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Hotel Dreams: Luxury, Technology, and Urban Ambition in America, 1829-1929 (Studies in Industry and Society) Hardcover – March 24, 2011

5.0 out of 5 stars 1 customer review

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Editorial Reviews

Review

A rigorously researched and elegantly written study of the role of the hotel in shaping and embodying ideals of progress, luxury, and technology in a consumer capitalist society. Berger's monograph is a welcome contribution to the growing scholarly literature on the history of hotels in modern America, and is a must-read for scholars of business history, the history of technology, architectural and urban history, and the history of consumer culture.

(American Historical Review)

[Berger's] nuanced interpretation of technology makes her work so important to design historians... Hotels have served as realms of the fantastic that permit guests to escape the everyday and enter into a world of dreams where service and splendour define new experiences. It is this dream world that Berger successfully evokes in this important book and others should follow her lead by exploring this remarkably rich topic.

(Journal of Design History)

A salutatory and important book.

(Hospitality & Society Journal)

A worthwhile addition to the growing scholarly literature on hotels.

(Journal of American History)

In a relatively compact study, Berger has provided a rich, revealing portrayal of her subject that is likely to remain a basic source for scholars examining the history of the city no less than of the hotel itself for some years to come.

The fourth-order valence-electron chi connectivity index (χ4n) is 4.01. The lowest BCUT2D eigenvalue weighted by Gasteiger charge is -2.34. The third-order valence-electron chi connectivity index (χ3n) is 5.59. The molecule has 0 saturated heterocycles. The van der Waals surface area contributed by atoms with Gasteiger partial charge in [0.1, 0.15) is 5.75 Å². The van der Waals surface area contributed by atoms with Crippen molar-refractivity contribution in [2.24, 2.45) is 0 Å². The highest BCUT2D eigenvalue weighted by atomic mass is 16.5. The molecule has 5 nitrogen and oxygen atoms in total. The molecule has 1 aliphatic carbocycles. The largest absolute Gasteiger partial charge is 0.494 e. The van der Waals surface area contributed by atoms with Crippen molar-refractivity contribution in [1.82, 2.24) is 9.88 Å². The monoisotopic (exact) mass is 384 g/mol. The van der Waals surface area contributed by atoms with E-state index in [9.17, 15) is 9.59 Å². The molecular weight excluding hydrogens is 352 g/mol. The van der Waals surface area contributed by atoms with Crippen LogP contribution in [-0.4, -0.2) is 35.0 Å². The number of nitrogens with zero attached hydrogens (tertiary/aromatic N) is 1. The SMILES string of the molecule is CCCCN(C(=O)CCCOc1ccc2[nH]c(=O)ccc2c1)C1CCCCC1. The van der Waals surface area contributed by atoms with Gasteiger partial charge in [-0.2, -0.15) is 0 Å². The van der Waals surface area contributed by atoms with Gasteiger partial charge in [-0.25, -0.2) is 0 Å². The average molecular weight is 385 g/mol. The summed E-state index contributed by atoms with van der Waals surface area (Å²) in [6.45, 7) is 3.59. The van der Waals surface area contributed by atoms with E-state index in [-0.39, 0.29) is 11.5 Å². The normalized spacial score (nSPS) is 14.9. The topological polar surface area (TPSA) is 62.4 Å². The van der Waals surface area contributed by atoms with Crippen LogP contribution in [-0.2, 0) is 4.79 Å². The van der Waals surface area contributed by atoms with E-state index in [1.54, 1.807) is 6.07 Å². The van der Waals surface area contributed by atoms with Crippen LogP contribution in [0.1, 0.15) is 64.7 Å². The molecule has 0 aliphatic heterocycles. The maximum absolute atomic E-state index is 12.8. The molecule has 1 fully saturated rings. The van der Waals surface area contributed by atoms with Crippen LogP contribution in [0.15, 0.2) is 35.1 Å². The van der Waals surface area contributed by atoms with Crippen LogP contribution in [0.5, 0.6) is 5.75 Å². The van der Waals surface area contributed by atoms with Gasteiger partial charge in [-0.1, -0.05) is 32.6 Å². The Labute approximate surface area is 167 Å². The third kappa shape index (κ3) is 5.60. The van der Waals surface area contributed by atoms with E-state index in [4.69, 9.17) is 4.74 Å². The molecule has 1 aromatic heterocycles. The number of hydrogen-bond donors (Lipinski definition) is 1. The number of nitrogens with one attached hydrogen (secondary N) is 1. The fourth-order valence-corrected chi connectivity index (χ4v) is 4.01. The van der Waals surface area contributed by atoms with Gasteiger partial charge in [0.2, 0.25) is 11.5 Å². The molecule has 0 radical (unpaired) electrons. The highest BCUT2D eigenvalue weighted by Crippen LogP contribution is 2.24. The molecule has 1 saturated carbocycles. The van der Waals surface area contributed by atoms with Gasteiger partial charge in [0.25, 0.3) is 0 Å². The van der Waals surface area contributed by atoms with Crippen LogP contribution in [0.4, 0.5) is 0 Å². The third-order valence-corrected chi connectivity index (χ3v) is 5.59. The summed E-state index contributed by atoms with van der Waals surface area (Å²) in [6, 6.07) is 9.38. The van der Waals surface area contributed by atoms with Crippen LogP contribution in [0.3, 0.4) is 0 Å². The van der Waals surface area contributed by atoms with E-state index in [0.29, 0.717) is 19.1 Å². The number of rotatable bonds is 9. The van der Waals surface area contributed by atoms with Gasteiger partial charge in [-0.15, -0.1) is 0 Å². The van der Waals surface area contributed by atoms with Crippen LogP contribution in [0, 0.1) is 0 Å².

(Journal of Social History)

Complements and expands on A.K. Sandoval-Strausz's Hotel.

(Choice)

A very informative and entertaining read.

(Past In Review)

From the Back Cover

Winner, 2012 Sally Hacker Prize, Society for the History of Technology

Hotel Dreams is a deeply researched and entertaining account of how the hotel’s material world of machines and marble integrated into and shaped the society it served. Molly W. Berger offers a compelling history of the American hotel and how it captured the public’s imagination as it came to represent the complex―and often contentious―relationship among luxury, economic development, and the ideals of a democratic society.

Berger profiles the country’s most prestigious hotels, including Boston’s 1829 Tremont, San Francisco's world-famous Palace, and Chicago's enormous Stevens. The fascinating stories behind their design, construction, and marketing reveal in rich detail how these buildings became cultural symbols that shaped the urban landscape.

"A rigorously researched and elegantly written study of the role of the hotel in shaping and embodying ideals of progress, luxury, and technology in a consumer capitalist society."― American Historical Review

"Hotels have served as realms of the fantastic that permit guests to escape the everyday and enter into a world of dreams where service and splendour define new experiences. It is this dream world that Berger successfully evokes in this important book and others should follow her lead by exploring this remarkably rich topic."― Journal of Design History